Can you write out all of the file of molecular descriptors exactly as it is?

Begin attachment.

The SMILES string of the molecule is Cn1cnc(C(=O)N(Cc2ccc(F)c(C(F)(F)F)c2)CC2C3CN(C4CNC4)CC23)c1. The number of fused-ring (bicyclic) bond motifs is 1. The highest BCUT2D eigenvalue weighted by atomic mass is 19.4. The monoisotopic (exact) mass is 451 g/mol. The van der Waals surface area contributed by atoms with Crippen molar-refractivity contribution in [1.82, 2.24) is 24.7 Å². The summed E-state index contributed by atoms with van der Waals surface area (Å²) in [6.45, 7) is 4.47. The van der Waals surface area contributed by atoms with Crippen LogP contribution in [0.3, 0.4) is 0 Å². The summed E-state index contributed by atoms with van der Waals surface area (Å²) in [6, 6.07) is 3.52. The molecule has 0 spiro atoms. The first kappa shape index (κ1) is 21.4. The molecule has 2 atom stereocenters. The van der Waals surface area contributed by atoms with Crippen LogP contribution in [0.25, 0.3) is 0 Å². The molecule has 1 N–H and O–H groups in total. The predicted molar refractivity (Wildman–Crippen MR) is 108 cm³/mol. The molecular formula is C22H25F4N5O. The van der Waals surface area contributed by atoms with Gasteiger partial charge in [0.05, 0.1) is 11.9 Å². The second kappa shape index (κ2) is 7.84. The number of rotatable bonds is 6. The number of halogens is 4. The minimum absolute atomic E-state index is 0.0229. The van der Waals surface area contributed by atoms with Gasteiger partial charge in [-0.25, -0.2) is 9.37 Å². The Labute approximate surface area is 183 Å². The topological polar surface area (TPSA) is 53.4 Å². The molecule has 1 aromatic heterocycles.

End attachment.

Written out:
The SMILES string of the molecule is Cn1cnc(C(=O)N(Cc2ccc(F)c(C(F)(F)F)c2)CC2C3CN(C4CNC4)CC23)c1. The number of fused-ring (bicyclic) bond motifs is 1. The highest BCUT2D eigenvalue weighted by atomic mass is 19.4. The monoisotopic (exact) mass is 451 g/mol. The van der Waals surface area contributed by atoms with Crippen molar-refractivity contribution in [1.82, 2.24) is 24.7 Å². The summed E-state index contributed by atoms with van der Waals surface area (Å²) in [6.45, 7) is 4.47. The van der Waals surface area contributed by atoms with Crippen LogP contribution in [0.3, 0.4) is 0 Å². The summed E-state index contributed by atoms with van der Waals surface area (Å²) in [6, 6.07) is 3.52. The molecule has 0 spiro atoms. The first kappa shape index (κ1) is 21.4. The molecule has 2 atom stereocenters. The van der Waals surface area contributed by atoms with Crippen LogP contribution in [0.25, 0.3) is 0 Å². The molecule has 1 N–H and O–H groups in total. The predicted molar refractivity (Wildman–Crippen MR) is 108 cm³/mol. The molecular formula is C22H25F4N5O. The van der Waals surface area contributed by atoms with Gasteiger partial charge in [0.05, 0.1) is 11.9 Å². The second kappa shape index (κ2) is 7.84. The number of rotatable bonds is 6. The number of halogens is 4. The minimum absolute atomic E-state index is 0.0229. The van der Waals surface area contributed by atoms with Gasteiger partial charge in [-0.25, -0.2) is 9.37 Å². The Labute approximate surface area is 183 Å². The topological polar surface area (TPSA) is 53.4 Å². The molecule has 1 aromatic heterocycles.